Nigeria's Presidential election is culminating in a tight race to the line between incumbent Goodluck Jonathan and challenger Muhammadu Buhari. Nigerian society is deeply divided. Poverty and corruption is widespread and the country has been shaken by a violent conflict with the jihadist terror organization Boko Haram. There are fears of renewed violence as the election approaches.
Earlier this year President Jonathan postponed the election, originally scheduled for February, to the end of March citing what he called security concerns. With the support of neighboring countries the government recently launched a military offensive against Boko Haram. But so far the results have been modest and have not reduced the terror organization's ability to carry out deadly attacks across the country.
Many Nigerians are critical of Jonathan saying for not responding forcefully enough to the Boko Haram threat and doing little to counter poverty and corruption. The predominantly Muslim north of the country where Boko Haram has its roots is extremely poor, state structures function badly if they exist at all. The more Christian south, where President Jonathan has his home base, has profited more from Nigeria's rich oil reserves. The people in the north say they have been neglected by central government.
The muslim challenger Mohammadu Buhari has been campaigning on a promise to fight poverty, violence and corruption. He's counting on strong support in the north. Many voters believe Buhari who is a retired Major General would fight Boko Haram more effectively. The seventy-two year old led the country as dictator between 1983 and 1985 but lost out to Jonathan at the last democratic election in 2011.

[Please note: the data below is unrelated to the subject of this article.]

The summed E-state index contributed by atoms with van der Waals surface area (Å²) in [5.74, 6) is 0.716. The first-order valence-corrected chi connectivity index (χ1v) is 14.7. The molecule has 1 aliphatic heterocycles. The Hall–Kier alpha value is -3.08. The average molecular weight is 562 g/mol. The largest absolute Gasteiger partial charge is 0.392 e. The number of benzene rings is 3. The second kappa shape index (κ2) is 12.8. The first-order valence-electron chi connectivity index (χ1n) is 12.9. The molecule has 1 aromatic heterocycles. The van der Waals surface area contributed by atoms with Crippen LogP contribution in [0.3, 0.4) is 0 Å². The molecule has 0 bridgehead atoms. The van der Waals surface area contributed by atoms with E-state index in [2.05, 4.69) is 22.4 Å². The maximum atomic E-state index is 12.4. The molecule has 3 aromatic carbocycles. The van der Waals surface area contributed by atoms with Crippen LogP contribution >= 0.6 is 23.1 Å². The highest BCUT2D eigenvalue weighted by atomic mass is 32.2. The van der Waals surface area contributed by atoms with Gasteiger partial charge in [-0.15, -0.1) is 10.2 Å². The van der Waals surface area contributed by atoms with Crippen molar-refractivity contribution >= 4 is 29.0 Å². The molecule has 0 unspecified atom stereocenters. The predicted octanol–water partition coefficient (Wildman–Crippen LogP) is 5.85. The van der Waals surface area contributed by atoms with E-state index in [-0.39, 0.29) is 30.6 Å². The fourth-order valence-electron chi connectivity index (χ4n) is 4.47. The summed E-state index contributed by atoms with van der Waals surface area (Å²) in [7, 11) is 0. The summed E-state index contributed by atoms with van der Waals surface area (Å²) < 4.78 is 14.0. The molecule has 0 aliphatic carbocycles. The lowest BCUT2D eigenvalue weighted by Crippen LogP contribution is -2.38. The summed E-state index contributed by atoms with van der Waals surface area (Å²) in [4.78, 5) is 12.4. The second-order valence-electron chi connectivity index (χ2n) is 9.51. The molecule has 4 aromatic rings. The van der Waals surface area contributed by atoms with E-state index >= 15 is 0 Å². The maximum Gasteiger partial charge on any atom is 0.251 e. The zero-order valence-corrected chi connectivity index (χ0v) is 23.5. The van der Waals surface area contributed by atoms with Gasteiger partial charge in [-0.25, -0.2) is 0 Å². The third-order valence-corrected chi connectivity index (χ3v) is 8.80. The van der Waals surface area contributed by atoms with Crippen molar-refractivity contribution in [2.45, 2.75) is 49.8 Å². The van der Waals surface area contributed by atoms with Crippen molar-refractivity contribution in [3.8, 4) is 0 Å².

Whoever wins the election it will be a severe test for Nigerian democracy. Observers fear that a narrow election victory could lead to flare-up in violence across the country.
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John Emeka Akude – studied International Relations in his home country, Nigeria, before moving to Germany to study at the University of Cologne. He has lectured at the Institute for African Studies at the University of Cologne and was an advisor at Germany’s Ministry for Economic Cooperation and Development. Until recently, he was a researcher at the German Development institute where his focus is on conflict and conflict management in Africa as well as Africa’s role in international relations. He now works as an independent political consultant.
Robert Kappel – is Emeritus President and Senior Research Fellow at the German Institute of Global and Area Studies (GIGA) in Hamburg. His research currently focuses on power, norms and governance in international relations, as well as on socio-economic developments stemming from globalisation. His most recent published work is on Boko Haram and the crisis in Nigeria.
Bettina Gaus - is a political correspondent for the German daily newspaper "taz." After studying political science she attended the German School of Journalism (DJS) in Munich and worked as a free-lance journalist, later reporting from Nairobi about East and Central Africa. From 1996 to 1999 she headed the parliamentary office of the "taz." Bettina Gaus has written several books, most recently a work about Africa's middle class.